What Lies Beneath

What Lies Beneath (40”x18”)

What Lies Beneath (40”x18”)

What Lies Beneath is another new quilt for this year. This was made for the Central Oregon SAQA challenge, “Beneath the Surface”. When I was trying to figure out what to do for the challenge I had other ideas, ones that were really quite different from this. However, when I have a challenge quilt to do I try to make something that could be used for other purposes besides the original exhibit. In this case, I wanted to do something modern and I was inspired by mid century modern design.

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I came up with this idea as an abstract way to illustrate how people, animals and nearly everything else in the universe are more complicated that they first appear. The original idea had a midline going across the width of the quilt, but at some point I decided it was better without it.

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First I did a small sketch of some shapes, then had to decide the order of putting it all together. I also had to consider shrinkage since the size was supposed to be 18x40 (either vertical or horizontal). I had to make the background extra big and then guess that shrinkage would occur mostly in the width rather than the height due to the vertical background quilting.

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I made a full size drawing and used hand applique and freezer paper templates to add the shapes. Then I layered and machine quilted the background. I started and stopped each stitching line at the shapes and since I like to bury the thread tails that took a really long time! Lastly, I added the hand quilting and hand embroidery. It was a lot of fun to to doodle on the shapes. I used a Pitt Artist pen to draw the doodles and then stitched over the lines with embroidery floss with mostly back stitch and satin stitch.

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Finally, I added my hand stitched signature to the front of the quilt. I’ve been doing that on most quilts in recent years and I like the look. It feels like signing a painting.

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I really love how this quilt came out and it was enjoyable to do (except for all the ends to bury!). The background fabric is Essex linen/cotton blend which is one of my favorite fabrics for hand stitching. I also love the backing print which is very busy, but so very cute. Those tiny houses are about 1/4”! It worked out great because I didn’t worry to much about doing the hand embroidery. Normally I would try to keep my embroidery stitches in the batting layer rather than going through to the back, but with the machine quilting lines it would have been very frustrating to do. With that backing being so busy all the errant stitches on the back don’t really show so I don’t mind them.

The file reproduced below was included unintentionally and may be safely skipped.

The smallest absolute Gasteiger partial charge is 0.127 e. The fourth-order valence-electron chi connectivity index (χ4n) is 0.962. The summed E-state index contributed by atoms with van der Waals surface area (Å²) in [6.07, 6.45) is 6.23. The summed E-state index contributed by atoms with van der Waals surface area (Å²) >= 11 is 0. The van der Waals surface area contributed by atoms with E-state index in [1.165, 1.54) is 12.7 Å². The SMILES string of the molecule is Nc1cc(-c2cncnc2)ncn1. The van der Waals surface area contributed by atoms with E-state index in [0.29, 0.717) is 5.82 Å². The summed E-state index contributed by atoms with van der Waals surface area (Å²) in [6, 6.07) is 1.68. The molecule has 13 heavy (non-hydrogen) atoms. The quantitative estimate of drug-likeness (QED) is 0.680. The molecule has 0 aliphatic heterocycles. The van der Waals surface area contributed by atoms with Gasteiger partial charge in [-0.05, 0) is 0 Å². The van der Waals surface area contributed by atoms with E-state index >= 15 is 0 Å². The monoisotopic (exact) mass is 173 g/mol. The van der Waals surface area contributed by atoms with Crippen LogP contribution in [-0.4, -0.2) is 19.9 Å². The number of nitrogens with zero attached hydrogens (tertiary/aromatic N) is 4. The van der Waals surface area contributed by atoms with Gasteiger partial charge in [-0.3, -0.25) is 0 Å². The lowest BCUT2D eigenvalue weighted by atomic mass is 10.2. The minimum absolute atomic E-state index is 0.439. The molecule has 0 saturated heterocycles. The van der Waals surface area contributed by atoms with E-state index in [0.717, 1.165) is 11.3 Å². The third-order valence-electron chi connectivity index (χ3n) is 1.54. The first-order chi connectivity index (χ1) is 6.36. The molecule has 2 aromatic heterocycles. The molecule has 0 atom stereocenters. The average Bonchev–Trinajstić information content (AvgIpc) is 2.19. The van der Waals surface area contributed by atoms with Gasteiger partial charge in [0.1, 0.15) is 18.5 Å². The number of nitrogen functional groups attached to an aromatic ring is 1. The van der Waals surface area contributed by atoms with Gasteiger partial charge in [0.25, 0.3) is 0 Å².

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Winter Stitching

Chicken Bag

Chicken Bag

A very Happy New Year to you. Sorry for the long delay in posting. I have been doing some studio work, mainly these three hand embroidered bags which are in the shop now (see all three below). All started with some hand dyed indigo fabric (vintage linen in the chicken bag and new linen in the two zipper bags). I then went through my vast collection of hand stitching threads and stitched in a very intuitive manner. For each area of the bags the thread type, thread color and stitch pattern was decided as I went along. it’s a very freeing way to work and leads to surprises. I wanted to weed out some threads that aren’t my favorite to work with and I did set aside quite a bit to pass along to friends. Now my favorite threads are all sorted and organized and easy to find.

What makes a good thread? That totally depends on the stitcher’s comfort level, the stitching substrate, the visual effect, tactile pleasure, and the desired thread composition. In the past I have had been introduced to all sorts of unusual threads, especially by Sue Spargo. Some of them are best for working on wool because it’s more loosely woven than cotton. However, since I am doing so many pieces on cotton I decided to weed out those that don’t meet these criteria:

  • natural fiber composition (mainly cotton and silk)

  • thread size (too thick and every stitch becomes a struggle, too thin and the stitches don’t have the desired impact)

  • ease of stitching (will differ for each individual)

  • tactile pleasure (differs for each stitcher)

  • visual effect (personal preference)

As I get older I have more issues of pain in my hands and wrists and I have to be mindful whenever I do handwork. The threads I decided to keep make my handwork time pleasant, comfortable and visually exciting. I thought I’d make a list of various threads from most liked to least. Perhaps it will be helpful for you, whether you are just starting out in embroidery or you are a long time enthusiast.

Favorites top to bottom : Presencia Finca perle cotton (8), WonderFil perle cotton (8) (solid and variegated), Valdani perle cotton (8 ) (also 12), Soie et silk thread, DMC embroidery thread.

Favorites top to bottom : Presencia Finca perle cotton (8), WonderFil perle cotton (8) (solid and variegated), Valdani perle cotton (8 ) (also 12), Soie et silk thread, DMC embroidery thread.

My favorite threads are:

  • Finca by Presencia size 8 perle cotton (I only have one spool, but it’s very nice)

  • Valdani size 8 and 12 perle cottons (solids and variegated threads are all fabulous)

  • WonderFil Eleganza size 8 perle cotton (the variegated threads are beautiful!)

  • Soie et 100% silk 3 strand embroidery thread (swoon ***)

  • DMC 6 strand embroidery thread (yummy color selection, high quality thread, versatile since you can use any number of strands from 1-6)